Lighting up the dark

There are scenes that stay with you. They don't leap out but slowly touch your skin, your eyes; you can smell the pain, the pining; taste the slivers of light. Kaaghaz ke Phool remains one of my favourite films, and a lot of it has to do with how it could be seen. Guru Dutt's magnificent paean to angst was to a large extent realised by his cinematographer V.K.Murthy, who is now gone to another world of lights.

The only tribute I can pay is with a few images from just one film. He has many more that he lit up...with shadows...


  1. void *Al() {return NULL;}08/04/2014, 06:36

    Hello FV, black and white movies have a charm of their own..perhaps shades of gray say more than colors. And Waheeda Rehman is just gorgeous. Need to put these old hindi movies on my bucket list for a rainy day.

  2. FV,

    Another luminary in the field of cinematography, V Babasaheb who has a permanent place on the proverbial bollywood walk of fame for his work in 'Ganga Jumna' and 'Seema' besides numerous other blockbusters, also passed away on 05th April 2014.

  3. Al:

    You will watch Hindi movies? See, I can get people to do things they never did!


    Thank you for the reminder. I just checked and realised almost every film he was the cinematographer of. Just says so much about how little we pay attention to behind-the-scenes people even in such a crucial field.

    Part of the reason is also that the directors hog the limelight. In V.K.Murthy's case, Guru Dutt always mentioned him and also his writer Abrar Alvi.

  4. void *Al {return NULL;}10/04/2014, 02:18

    FV:"You will watch Hindi movies? See, I can get people to do things they never did!"

    FV, You make me sound like the sister of Nagesh's character in a Tamil Classic "Kaathalikka Neramillai" (Too Busy for Romance) back from the 60s who replies to her wannabe movie director brother "I don't watch Tamil films, I watch only english films" (to which her brother replies "just you wait. after my movie, you will be saying "I don't want english films, I only watch tamil films").

    I refuse to watch any movie (regardless of language) that requires a handkerchief or adjust one's mindset to that of a 10 year old or a teen suffering from a testosterone overdose. Have seen plenty of movies on Doordarshan in the 80s including Gol maal and various shammi kapoor movies which I thought was fun...lately tamil movies by unknown independent (and low budget) directors/actors are a lot fun with exceptional talent. Just can't stand big budget BS that pervades Indian moviemaking -- dislike song and dance sequences that seem to always happen at the wrong time and don't really seem to need a reason in Hindu (and Tamil) bug budget movies.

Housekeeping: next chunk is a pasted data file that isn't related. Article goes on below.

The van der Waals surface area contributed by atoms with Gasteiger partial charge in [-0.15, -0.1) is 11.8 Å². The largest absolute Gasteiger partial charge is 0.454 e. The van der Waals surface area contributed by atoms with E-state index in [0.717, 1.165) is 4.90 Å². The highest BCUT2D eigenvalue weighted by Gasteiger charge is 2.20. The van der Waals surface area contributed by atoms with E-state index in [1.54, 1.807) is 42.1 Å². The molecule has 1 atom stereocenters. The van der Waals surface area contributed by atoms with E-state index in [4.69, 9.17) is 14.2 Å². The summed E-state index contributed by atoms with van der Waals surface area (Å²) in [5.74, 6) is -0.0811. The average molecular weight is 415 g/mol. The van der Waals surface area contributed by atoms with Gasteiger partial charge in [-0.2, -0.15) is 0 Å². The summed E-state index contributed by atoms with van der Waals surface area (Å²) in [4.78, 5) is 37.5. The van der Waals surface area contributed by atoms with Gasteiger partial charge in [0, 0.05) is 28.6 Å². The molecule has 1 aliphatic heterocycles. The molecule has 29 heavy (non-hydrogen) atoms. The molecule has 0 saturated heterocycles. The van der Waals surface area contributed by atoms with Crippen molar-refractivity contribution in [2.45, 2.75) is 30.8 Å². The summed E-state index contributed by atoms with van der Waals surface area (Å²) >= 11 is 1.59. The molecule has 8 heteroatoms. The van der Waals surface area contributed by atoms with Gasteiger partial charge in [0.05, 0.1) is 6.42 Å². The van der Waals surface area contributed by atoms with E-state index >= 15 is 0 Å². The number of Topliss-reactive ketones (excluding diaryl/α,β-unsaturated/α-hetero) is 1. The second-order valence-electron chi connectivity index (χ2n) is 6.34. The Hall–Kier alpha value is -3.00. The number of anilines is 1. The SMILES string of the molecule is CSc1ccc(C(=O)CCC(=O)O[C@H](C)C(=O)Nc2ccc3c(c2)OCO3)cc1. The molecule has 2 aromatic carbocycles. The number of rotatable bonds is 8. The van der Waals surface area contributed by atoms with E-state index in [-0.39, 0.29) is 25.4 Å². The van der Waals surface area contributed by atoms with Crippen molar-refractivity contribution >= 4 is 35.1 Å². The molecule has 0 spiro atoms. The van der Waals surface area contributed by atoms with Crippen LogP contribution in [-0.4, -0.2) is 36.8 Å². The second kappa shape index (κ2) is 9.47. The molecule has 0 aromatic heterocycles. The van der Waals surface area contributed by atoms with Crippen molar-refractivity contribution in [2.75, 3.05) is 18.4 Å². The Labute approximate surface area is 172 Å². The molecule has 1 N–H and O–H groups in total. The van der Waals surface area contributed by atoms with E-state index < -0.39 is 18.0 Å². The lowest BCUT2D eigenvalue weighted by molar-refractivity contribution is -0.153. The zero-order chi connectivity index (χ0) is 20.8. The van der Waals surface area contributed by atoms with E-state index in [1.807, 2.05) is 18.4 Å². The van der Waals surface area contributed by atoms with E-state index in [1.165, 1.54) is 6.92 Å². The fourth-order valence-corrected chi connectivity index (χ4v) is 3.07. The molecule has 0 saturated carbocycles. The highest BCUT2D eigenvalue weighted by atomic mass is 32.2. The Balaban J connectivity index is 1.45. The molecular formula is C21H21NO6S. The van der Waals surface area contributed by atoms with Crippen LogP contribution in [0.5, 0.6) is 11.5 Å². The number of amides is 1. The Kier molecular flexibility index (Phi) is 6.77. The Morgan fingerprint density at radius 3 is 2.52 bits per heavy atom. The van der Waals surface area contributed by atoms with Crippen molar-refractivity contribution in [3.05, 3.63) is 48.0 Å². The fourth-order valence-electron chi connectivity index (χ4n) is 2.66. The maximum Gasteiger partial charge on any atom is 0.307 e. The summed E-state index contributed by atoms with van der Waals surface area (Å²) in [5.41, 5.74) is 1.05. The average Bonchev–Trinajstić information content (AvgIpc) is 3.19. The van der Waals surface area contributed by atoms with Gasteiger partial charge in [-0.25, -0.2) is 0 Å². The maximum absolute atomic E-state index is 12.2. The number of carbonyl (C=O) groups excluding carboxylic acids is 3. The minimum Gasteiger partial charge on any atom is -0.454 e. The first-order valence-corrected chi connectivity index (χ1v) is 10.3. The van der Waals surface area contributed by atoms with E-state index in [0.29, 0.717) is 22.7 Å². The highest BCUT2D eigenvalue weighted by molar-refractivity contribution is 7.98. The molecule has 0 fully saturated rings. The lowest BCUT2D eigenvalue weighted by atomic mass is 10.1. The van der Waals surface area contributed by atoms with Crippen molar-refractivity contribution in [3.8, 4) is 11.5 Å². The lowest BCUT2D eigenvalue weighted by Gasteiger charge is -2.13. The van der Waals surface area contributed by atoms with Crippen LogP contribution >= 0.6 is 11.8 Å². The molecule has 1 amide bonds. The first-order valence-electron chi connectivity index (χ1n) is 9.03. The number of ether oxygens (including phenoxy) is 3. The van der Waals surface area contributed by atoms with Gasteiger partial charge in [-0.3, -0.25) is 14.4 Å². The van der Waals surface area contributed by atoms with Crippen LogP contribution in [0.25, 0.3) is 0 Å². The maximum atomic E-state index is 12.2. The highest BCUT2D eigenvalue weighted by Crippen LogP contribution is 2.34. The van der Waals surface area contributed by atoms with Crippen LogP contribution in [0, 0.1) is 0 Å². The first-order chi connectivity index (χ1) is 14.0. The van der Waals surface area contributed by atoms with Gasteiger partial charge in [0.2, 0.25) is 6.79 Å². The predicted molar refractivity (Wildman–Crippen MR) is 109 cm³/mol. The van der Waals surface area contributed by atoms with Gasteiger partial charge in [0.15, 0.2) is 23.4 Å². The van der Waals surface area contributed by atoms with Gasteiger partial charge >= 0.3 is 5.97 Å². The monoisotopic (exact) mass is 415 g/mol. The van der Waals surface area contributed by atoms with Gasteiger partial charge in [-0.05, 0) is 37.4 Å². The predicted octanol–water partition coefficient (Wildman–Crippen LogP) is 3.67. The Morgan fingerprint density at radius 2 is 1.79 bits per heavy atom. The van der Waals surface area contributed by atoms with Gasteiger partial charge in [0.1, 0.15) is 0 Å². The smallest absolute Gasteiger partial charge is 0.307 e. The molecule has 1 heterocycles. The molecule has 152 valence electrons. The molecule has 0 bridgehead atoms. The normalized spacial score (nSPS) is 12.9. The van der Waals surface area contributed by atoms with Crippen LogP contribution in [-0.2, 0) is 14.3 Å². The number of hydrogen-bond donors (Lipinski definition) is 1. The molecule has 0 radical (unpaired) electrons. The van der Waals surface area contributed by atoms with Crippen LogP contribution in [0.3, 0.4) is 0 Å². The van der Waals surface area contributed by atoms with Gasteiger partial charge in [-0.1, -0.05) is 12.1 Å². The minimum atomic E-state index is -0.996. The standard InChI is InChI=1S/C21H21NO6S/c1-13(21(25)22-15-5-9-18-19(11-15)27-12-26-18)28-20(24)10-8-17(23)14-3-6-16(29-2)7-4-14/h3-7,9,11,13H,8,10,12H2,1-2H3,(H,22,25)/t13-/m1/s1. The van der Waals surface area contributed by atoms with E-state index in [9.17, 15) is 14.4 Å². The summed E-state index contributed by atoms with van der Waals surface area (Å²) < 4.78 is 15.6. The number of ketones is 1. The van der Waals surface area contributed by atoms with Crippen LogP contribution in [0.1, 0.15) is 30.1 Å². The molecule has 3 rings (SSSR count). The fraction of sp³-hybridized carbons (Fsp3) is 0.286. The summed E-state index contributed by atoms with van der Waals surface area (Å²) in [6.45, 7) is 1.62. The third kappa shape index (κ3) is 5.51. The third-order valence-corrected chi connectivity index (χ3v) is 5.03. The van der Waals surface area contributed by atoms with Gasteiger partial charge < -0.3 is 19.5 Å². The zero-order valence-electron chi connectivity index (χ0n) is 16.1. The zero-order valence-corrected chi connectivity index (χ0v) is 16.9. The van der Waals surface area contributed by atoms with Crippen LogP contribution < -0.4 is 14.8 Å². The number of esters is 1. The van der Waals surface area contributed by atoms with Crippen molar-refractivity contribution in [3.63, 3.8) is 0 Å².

"He's Dead! Oh my god what will happen now. This is the end of the world"
    (scene ends and abruptly changes to a scene with some couple dancing and running around trees in some hill station singing "you stole my heart like a thief who steals cycle tyres" or something equally romantic)...or something similar

  5. Apropos the comment above.

    The song-dance idiom is unique to Indian cinema. Its sociological origins, even merits and demerits, can be debated. But citing that as a reason to trash popular Indian cinema as a whole is philistinism in the disguise of high taste.

  6. void *Al {return NULL;}10/04/2014, 21:59

    with respect the above comment on my comment,

    This is art and everyone has an opinion on it, as is the nature of such things etc., so I sneer at accusations of "philistinism" with the appropriate level of contempt it deserves. I am just saying that it is not sufficient to stop me from leaving the theater before the movie is over, but that's just me. And that's just another opinion. I really could give a rat's arse about the sociological origins of Indian cinema or other pretentious crap -- I pay money and expect to be told a story and keep me occupied for the duration of the movie, without having to consider whether I should be out getting a coffee and taking a walk rather than sit through the movie. I also place movies like "Bride and Prejudice" and other boring crap produced by NRI directors/writers in the above category. And like I said, it is just another opinion, so deal with it.

    To clarify, Song and dance is all well and good, and if the point is better gotten across via a song rathet than dialogue, that's fine. However, terms like "item girl" and "item number" indicate that such words originate because of indiscriminate use of song and dance scenes as a filler for story -- may as well make music videos of it, rather than force it in a movie arbitrarily, as is often the case.

    The point is breaking into song and dance on a whim distracts from the storytelling, but that is only for people who view movies as a form of story telling, as opposed to a way of highlighting Indian culture via song and dance.

    Indian popular cinema, like hollywood B-movies and "blockbusters" seems mostly mindless nonsense, where the actors and scriptwriters don't do their homework on the topics they portray on screen.

    This is all well and good if you think Mac laptops can interface with that of an invading race of aliens while Will Smith kicks some alien butt or people dance around while there is a murder to be resolved and various violent people wandering around doing stuff in the story so far.

    But hey, if you can sit through 3 hours of song and dance, or story worthy of a high school drama for that amount of time, and also feel highly patriotic about it and proud of Indian cinema and its interesting sociological origins, that's just great. knock yourself out.


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